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Adipose tissue fatty acids present in dairy fat and risk of stroke: the Danish Diet, Cancer and Health cohort.

https://arctichealth.org/en/permalink/ahliterature303048
Source
Eur J Nutr. 2019 Mar; 58(2):529-539
Publication Type
Journal Article
Date
Mar-2019
Author
Anne Sofie Dam Laursen
Christina Catherine Dahm
Søren Paaske Johnsen
Erik Berg Schmidt
Kim Overvad
Marianne Uhre Jakobsen
Author Affiliation
Department of Public Health, Section for Epidemiology, Aarhus University, Bartholins Allé 2, 8000, Aarhus C, Denmark. asdl@ph.au.dk.
Source
Eur J Nutr. 2019 Mar; 58(2):529-539
Date
Mar-2019
Language
English
Publication Type
Journal Article
Keywords
Adipose Tissue - metabolism
Case-Control Studies
Cohort Studies
Dairy Products - analysis - statistics & numerical data
Denmark - epidemiology
Diet - methods
Dietary Fats - analysis - metabolism
Fatty Acids - analysis - metabolism
Female
Humans
Male
Middle Aged
Neoplasms - epidemiology
Risk factors
Stroke - epidemiology - metabolism
Abstract
The role of dairy fat for the risk of stroke is not yet clear. Adipose tissue reflects long-term fatty acid intake and metabolism. We, therefore, investigated associations for percentages of adipose tissue fatty acids, for which dairy products are a major source (12:0, 14:0, 14:1 cis-9, 15:0, 17:0, 18:1 trans-11 and 18:2 cis-9, trans-11), with incident total stroke and stroke subtypes.
We conducted a case-cohort study within the Danish Diet, Cancer and Health cohort, including all incident stroke cases (n?=?2108) and a random sample of the total cohort (n?=?3186). The fatty acid composition of adipose tissue biopsies was determined by gas chromatography and specific fatty acids were expressed as percentage of total fatty acids. Stroke cases were identified in the Danish National Patient Registry and the diagnoses were individually verified.
We recorded 2108 stroke cases of which 1745 were ischemic, 249 were intracerebral hemorrhages and 102 were subarachnoid hemorrhages. We observed a lower rate of ischemic stroke for a higher adipose tissue percentage of 12:0, 14:0, 15:0, 17:0, 18:1 trans-11 and 18:2 cis-9, trans-11. Adipose tissue percentages of 15:0 and 18:1 trans-11 were also inversely associated with intracerebral hemorrhage, whereas no associations between the adipose tissue fatty acids and subarachnoid hemorrhage were observed. No associations between 14:1 cis-9 and ischemic or hemorrhagic stroke were found.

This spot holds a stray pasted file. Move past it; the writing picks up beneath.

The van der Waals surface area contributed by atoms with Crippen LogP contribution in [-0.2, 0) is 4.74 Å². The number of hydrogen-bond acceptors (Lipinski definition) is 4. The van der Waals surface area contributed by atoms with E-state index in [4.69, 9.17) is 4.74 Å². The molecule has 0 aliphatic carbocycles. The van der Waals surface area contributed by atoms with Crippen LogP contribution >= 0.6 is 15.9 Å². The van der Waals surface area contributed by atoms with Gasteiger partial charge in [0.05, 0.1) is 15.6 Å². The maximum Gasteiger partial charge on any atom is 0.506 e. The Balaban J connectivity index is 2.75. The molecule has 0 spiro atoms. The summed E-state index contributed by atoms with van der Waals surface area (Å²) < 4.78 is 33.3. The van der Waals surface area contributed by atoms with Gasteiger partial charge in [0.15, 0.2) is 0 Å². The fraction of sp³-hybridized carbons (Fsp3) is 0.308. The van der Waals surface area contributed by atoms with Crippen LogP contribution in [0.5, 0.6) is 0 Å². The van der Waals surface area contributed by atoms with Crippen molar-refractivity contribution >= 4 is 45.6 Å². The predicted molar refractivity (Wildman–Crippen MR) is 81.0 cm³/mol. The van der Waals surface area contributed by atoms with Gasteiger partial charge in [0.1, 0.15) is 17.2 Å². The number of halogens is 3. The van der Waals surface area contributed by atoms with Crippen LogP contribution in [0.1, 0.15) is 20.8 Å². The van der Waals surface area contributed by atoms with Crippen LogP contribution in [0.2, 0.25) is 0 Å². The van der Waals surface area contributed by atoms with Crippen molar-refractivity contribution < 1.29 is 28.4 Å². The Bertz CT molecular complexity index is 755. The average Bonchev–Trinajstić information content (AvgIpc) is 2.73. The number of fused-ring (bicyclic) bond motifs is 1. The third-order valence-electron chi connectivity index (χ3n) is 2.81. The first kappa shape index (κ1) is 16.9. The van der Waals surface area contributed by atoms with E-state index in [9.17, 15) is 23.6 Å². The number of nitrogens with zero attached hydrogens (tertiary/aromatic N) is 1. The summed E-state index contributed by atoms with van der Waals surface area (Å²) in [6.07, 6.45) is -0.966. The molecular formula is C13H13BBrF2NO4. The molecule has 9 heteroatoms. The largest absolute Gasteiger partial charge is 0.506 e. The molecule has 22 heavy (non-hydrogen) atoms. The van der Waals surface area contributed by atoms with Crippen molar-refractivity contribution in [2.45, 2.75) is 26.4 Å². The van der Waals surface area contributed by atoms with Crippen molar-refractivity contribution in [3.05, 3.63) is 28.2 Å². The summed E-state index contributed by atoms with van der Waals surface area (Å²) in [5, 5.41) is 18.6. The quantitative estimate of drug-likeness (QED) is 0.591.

Our results suggest that a larger percentage in adipose tissue of fatty acids for which dairy products are a major source is associated with a lower rate of ischemic stroke.
PubMed ID
29330661 View in PubMed
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The Registry of Canadian Stroke Network : an evolving methodology.

https://arctichealth.org/en/permalink/ahliterature133117
Source
Acta Neurol Taiwan. 2011 Jun;20(2):77-84
Publication Type
Article
Date
Jun-2011
Author
Jiming Fang
Moira K Kapral
Janice Richards
Annette Robertson
Melissa Stamplecoski
Frank L Silver
Author Affiliation
Institute for Clinical Evaluative Sciences, Toronto, Ontario, Canada. jiming.fang@ices.on.ca
Source
Acta Neurol Taiwan. 2011 Jun;20(2):77-84
Date
Jun-2011
Language
English
Publication Type
Article
Keywords
Aged
Canada - epidemiology
Community Health Planning
Data Collection - methods - statistics & numerical data
Female
Hospitalization - statistics & numerical data
Humans
Informed consent
Longitudinal Studies
Male
Registries - statistics & numerical data
Selection Bias
Stroke - epidemiology - metabolism
Abstract
Stroke registries can provide information on evidence-based practices and interventions, which are critical for us to understand how stroke care is delivered and how outcomes are achieved. The Registry of Canadian Stroke Network (RCSN) was initiated in 2001 and has evolved over the past decade. In the first two years, we found it extremely difficult to obtain informed consent from the patient or surrogate which led to selection biases in the registry. Subsequently (2003 onwards), under the new health privacy legislation in Ontario, Canada, the RCSN was granted special status as a "prescribed registry" which allowed us to collect data on all consecutive patients at the regional stroke centres without consent. The stroke data was encrypted and all personal contact information had been removed, therefore we could no longer conduct follow- up interviews. To obtain patient outcomes after discharge, we linked the non-consent-based registry database to population-based administrative databases to obtain information on patient mortality, readmissions, socioeconomic status, medication use and other clinical information of interest. In addition, the registry methodology was modified to include a periodic population-based audit on a sample of all stroke patients from over 150 acute hospitals across the province, in addition to continuous data collection at the 12 registry hospitals in the province. The changes in the data collection methodology developed by the RCSN can be applied to other provinces and countries.
PubMed ID
21739386 View in PubMed
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